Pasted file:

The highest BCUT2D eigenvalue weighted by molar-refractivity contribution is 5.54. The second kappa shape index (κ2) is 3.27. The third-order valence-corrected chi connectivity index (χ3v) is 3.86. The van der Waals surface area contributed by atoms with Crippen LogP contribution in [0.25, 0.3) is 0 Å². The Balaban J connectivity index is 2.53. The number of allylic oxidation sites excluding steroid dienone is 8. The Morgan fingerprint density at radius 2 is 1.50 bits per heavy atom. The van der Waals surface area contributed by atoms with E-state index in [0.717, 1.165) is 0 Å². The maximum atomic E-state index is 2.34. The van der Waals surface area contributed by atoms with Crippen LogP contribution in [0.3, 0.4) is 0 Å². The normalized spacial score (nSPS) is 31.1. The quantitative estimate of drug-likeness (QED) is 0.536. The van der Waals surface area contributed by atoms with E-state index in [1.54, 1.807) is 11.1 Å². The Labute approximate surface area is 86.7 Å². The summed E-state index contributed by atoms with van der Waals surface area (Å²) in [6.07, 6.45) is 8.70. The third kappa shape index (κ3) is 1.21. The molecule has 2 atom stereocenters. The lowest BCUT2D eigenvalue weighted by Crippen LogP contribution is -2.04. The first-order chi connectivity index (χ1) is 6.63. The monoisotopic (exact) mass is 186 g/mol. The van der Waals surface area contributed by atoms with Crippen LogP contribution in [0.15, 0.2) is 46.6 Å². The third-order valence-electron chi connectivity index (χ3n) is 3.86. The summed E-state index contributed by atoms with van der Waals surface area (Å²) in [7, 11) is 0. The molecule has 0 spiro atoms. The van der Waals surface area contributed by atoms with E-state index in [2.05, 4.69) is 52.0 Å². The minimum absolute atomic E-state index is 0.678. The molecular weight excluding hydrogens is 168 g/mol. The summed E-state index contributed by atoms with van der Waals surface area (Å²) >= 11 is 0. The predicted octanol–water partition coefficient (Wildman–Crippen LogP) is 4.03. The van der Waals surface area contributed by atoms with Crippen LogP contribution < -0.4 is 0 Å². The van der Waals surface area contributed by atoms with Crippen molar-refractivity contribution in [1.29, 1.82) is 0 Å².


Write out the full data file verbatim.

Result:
The highest BCUT2D eigenvalue weighted by molar-refractivity contribution is 5.54. The second kappa shape index (κ2) is 3.27. The third-order valence-corrected chi connectivity index (χ3v) is 3.86. The van der Waals surface area contributed by atoms with Crippen LogP contribution in [0.25, 0.3) is 0 Å². The Balaban J connectivity index is 2.53. The number of allylic oxidation sites excluding steroid dienone is 8. The Morgan fingerprint density at radius 2 is 1.50 bits per heavy atom. The van der Waals surface area contributed by atoms with E-state index in [0.717, 1.165) is 0 Å². The maximum atomic E-state index is 2.34. The van der Waals surface area contributed by atoms with Crippen LogP contribution in [0.3, 0.4) is 0 Å². The normalized spacial score (nSPS) is 31.1. The quantitative estimate of drug-likeness (QED) is 0.536. The van der Waals surface area contributed by atoms with E-state index in [1.54, 1.807) is 11.1 Å². The Labute approximate surface area is 86.7 Å². The summed E-state index contributed by atoms with van der Waals surface area (Å²) in [6.07, 6.45) is 8.70. The third kappa shape index (κ3) is 1.21. The molecule has 2 atom stereocenters. The lowest BCUT2D eigenvalue weighted by Crippen LogP contribution is -2.04. The first-order chi connectivity index (χ1) is 6.63. The monoisotopic (exact) mass is 186 g/mol. The van der Waals surface area contributed by atoms with Crippen LogP contribution in [0.15, 0.2) is 46.6 Å². The third-order valence-electron chi connectivity index (χ3n) is 3.86. The summed E-state index contributed by atoms with van der Waals surface area (Å²) in [7, 11) is 0. The molecule has 0 spiro atoms. The van der Waals surface area contributed by atoms with E-state index in [2.05, 4.69) is 52.0 Å². The minimum absolute atomic E-state index is 0.678. The molecular weight excluding hydrogens is 168 g/mol. The summed E-state index contributed by atoms with van der Waals surface area (Å²) >= 11 is 0. The predicted octanol–water partition coefficient (Wildman–Crippen LogP) is 4.03. The van der Waals surface area contributed by atoms with Crippen LogP contribution < -0.4 is 0 Å². The van der Waals surface area contributed by atoms with Crippen molar-refractivity contribution in [1.29, 1.82) is 0 Å².